John Fante's Superior Novel Leaves Film in the 'Dust'

By Ann Hornaday
Washington Post Staff Writer
Friday, March 24, 2006

"Ask the Dust" is one of the most eagerly awaited movies this season, which makes it all the more disappointing. On paper, the project looked bulletproof: Robert Towne, the screenwriter who brought Depression-era Los Angeles to such vivid life in his script for "Chinatown," bringing to the screen John Fante's 1939 novel of the same name, a book that, although largely unknown, has enjoyed its own cult following for Fante's depiction of L.A.'s seedier downtown precincts during the 1930s.

The child of an Italian immigrant family and a writer who was championed as a young man by H.L. Mencken, Fante wrote "Ask the Dust" as part of a loosely autobiographical trilogy that in highly mannered, sometimes florid prose dealt with the immigrant experience, sexual longing, Catholicism and the American Dream. (Think of an Italian American version of Saul Bellow or Philip Roth, and you get the idea.) His literary alter ego, Arturo Bandini, was his most enduring and complicated creation, a young man on the make who bristled as much with hubris and hostility as he did with artistic ambition.

Towne has cast Colin Farrell as Bandini in "Ask the Dust," and that's at least one insurmountable problem. In recent years, Farrell has become something of a Hollywood "It" boy whose partying and sexual exploits seem to be so much smoke and mirrors distracting from increasingly vapid performances. As "Ask the Dust" opens, Bandini -- whom readers first met as a fiery, impulsive young boy in "Wait Until Spring, Bandini" -- has moved from Colorado to Los Angeles, where he hopes to make it big as a writer (he's already had one story published, in a fictionalized version of Mencken's American Mercury magazine).

Smoldering with ambition and sexual frustration (for the artist as a young man is most emphatically, and mortifiedly, a virgin), Bandini is down to his last dime when he buys a cup of coffee at a downtown cafe and meets Camilla (Salma Hayek), a Mexican waitress who in synopses and reviews will inevitably be described as "fiery." Striking her most attractively impetuous poses, Hayek does nothing to dispel this noxious stereotype. In one scene -- which, to be fair, is lifted almost verbatim from the book -- she rips up one of Bandini's stories, dumps the tatters into a spittoon, stomps her foot and tosses her head; the only thing missing is an "Ole!" and a rose in her teeth.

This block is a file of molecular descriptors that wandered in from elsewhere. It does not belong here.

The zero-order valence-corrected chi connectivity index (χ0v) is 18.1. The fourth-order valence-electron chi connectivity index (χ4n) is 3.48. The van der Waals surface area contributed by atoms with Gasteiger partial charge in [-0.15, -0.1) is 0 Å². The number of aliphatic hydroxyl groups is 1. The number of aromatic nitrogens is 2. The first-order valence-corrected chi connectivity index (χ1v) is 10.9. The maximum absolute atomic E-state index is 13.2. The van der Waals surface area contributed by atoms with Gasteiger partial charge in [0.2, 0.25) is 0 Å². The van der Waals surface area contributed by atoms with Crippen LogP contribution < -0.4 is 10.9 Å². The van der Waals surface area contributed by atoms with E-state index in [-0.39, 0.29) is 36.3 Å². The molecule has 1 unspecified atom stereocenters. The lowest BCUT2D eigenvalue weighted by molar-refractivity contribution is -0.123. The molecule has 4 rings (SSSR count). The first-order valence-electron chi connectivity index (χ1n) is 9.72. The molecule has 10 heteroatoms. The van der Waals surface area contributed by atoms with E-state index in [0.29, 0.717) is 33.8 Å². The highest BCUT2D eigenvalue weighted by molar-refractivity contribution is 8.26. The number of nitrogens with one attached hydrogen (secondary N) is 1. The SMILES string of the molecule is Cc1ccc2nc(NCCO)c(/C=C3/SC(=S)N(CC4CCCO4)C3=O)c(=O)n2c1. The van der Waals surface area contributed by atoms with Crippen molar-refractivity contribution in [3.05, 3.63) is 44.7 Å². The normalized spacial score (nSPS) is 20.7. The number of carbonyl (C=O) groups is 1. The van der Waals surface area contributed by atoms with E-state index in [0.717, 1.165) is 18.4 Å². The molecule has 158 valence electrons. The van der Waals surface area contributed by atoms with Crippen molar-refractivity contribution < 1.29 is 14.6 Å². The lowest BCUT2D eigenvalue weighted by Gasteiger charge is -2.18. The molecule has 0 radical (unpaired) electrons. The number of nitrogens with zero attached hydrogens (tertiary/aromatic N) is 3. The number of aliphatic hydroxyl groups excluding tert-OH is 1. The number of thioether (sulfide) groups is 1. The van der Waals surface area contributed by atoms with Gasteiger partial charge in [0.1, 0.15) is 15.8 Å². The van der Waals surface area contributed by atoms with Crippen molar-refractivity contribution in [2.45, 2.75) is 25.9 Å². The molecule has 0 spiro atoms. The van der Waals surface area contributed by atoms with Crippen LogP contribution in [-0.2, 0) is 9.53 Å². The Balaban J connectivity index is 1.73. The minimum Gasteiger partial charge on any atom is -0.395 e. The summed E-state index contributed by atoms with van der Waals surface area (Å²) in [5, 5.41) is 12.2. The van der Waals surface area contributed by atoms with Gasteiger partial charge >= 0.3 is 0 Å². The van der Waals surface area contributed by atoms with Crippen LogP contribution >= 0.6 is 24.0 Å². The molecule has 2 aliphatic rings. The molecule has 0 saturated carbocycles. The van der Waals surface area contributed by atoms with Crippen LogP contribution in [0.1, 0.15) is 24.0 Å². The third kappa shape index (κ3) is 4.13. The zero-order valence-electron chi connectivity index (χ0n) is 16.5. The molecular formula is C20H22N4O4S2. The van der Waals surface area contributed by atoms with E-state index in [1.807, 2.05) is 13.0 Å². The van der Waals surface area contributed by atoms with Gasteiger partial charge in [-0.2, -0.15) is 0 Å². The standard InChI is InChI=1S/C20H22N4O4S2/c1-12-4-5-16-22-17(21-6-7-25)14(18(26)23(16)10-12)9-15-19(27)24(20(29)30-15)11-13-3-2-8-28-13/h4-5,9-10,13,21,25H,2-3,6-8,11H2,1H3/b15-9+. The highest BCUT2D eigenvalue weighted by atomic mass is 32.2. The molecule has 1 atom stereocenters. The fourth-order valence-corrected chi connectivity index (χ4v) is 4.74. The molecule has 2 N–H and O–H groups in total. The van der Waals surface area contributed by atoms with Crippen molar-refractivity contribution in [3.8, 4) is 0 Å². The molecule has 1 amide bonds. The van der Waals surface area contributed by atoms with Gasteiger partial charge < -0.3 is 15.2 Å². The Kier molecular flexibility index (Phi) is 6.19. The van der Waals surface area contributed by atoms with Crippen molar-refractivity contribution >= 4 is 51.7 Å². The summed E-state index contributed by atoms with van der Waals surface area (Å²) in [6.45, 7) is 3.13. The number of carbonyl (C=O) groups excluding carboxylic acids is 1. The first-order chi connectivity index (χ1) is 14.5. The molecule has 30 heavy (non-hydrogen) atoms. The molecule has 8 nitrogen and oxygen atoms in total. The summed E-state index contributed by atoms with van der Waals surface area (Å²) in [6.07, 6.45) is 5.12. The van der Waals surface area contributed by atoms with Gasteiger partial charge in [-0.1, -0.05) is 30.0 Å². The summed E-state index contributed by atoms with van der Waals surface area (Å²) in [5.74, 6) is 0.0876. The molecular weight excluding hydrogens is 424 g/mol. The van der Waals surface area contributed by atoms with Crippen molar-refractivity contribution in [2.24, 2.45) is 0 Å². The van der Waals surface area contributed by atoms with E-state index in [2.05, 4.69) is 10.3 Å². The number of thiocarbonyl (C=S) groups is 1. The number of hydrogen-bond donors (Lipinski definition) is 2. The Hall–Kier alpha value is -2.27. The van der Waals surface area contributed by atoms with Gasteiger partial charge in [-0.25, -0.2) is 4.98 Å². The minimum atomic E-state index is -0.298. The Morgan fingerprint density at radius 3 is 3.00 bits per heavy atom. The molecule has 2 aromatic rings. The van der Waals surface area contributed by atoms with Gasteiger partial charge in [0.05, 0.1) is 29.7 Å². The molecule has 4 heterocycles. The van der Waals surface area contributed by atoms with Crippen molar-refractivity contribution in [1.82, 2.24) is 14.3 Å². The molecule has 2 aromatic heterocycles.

"Ask the Dust" is full of such visual billboards in what turns out to be an episodic recounting of Bandini and Camilla's story with all of Fante's odd mixture of lyricism and toughness leached out. The result is a romantic melodrama told very prettily and clearly with deep respect and affection on Towne's part, but without an ounce of Fante's wit or muscularity. The most glaring problem is Farrell's Bandini, who is portrayed much too sympathetically by the actor; the trick would have been to be able to convey Bandini's cruelty and remorseless avidity without making him unwatchable. (Tony Curtis managed to thread that needle as the depraved press agent Sidney Falco in "Sweet Smell of Success.")

Instead, Farrell -- and, by extension, Towne -- opt for being liked, which might make for a studio-friendly star vehicle but doesn't do justice to either Fante or the audience. (Even stranger than Farrell's inept performance is the story's third character, Los Angeles itself, which isn't re-created with nearly the detail or depth it deserves.) "Ask the Dust" may steer some curious viewers to the original book, and that would be a boon. But what they will find is a novel that was meant to stay on the page.

Ask the Dust (117 minutes, at area theaters) is rated R for some sexuality, nudity and profanity.

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